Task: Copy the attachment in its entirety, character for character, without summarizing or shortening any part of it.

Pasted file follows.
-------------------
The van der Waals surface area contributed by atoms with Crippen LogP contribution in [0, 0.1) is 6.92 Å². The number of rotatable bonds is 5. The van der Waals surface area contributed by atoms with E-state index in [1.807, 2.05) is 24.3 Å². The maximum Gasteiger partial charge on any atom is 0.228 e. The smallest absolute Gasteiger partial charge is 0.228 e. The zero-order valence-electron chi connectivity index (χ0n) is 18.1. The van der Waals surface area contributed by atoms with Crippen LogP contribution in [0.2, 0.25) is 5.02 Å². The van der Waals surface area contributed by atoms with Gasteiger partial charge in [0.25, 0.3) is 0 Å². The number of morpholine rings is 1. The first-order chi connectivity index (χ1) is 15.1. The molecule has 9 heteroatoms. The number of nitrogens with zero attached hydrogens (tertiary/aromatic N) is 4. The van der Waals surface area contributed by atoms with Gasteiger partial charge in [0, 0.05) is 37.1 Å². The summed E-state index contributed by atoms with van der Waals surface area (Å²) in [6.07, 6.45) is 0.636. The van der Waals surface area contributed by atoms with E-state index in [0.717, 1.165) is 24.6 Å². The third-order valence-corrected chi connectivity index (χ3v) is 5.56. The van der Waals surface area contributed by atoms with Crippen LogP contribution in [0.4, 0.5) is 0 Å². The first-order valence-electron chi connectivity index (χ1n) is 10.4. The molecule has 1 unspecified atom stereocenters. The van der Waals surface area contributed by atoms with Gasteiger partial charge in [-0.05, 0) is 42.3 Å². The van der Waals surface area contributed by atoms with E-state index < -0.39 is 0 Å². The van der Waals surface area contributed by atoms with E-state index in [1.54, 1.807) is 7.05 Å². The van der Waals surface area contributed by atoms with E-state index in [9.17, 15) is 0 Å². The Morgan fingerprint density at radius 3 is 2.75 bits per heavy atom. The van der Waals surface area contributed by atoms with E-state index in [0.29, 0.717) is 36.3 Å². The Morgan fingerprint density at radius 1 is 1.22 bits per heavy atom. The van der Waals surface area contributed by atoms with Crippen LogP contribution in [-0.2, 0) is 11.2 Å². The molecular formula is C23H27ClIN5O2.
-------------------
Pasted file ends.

The van der Waals surface area contributed by atoms with Crippen LogP contribution in [0, 0.1) is 6.92 Å². The number of rotatable bonds is 5. The van der Waals surface area contributed by atoms with E-state index in [1.807, 2.05) is 24.3 Å². The maximum Gasteiger partial charge on any atom is 0.228 e. The smallest absolute Gasteiger partial charge is 0.228 e. The zero-order valence-electron chi connectivity index (χ0n) is 18.1. The van der Waals surface area contributed by atoms with Crippen LogP contribution in [0.2, 0.25) is 5.02 Å². The van der Waals surface area contributed by atoms with Gasteiger partial charge in [0.25, 0.3) is 0 Å². The number of morpholine rings is 1. The first-order chi connectivity index (χ1) is 15.1. The molecule has 9 heteroatoms. The number of nitrogens with zero attached hydrogens (tertiary/aromatic N) is 4. The van der Waals surface area contributed by atoms with Gasteiger partial charge in [0, 0.05) is 37.1 Å². The summed E-state index contributed by atoms with van der Waals surface area (Å²) in [6.07, 6.45) is 0.636. The van der Waals surface area contributed by atoms with E-state index in [0.717, 1.165) is 24.6 Å². The third-order valence-corrected chi connectivity index (χ3v) is 5.56. The van der Waals surface area contributed by atoms with Crippen LogP contribution in [0.4, 0.5) is 0 Å². The first-order valence-electron chi connectivity index (χ1n) is 10.4. The molecule has 1 unspecified atom stereocenters. The van der Waals surface area contributed by atoms with Gasteiger partial charge in [-0.05, 0) is 42.3 Å². The van der Waals surface area contributed by atoms with E-state index < -0.39 is 0 Å². The van der Waals surface area contributed by atoms with E-state index in [1.54, 1.807) is 7.05 Å². The van der Waals surface area contributed by atoms with E-state index in [9.17, 15) is 0 Å². The Morgan fingerprint density at radius 3 is 2.75 bits per heavy atom. The van der Waals surface area contributed by atoms with E-state index in [0.29, 0.717) is 36.3 Å². The Morgan fingerprint density at radius 1 is 1.22 bits per heavy atom. The van der Waals surface area contributed by atoms with Crippen LogP contribution in [-0.2, 0) is 11.2 Å². The molecular formula is C23H27ClIN5O2.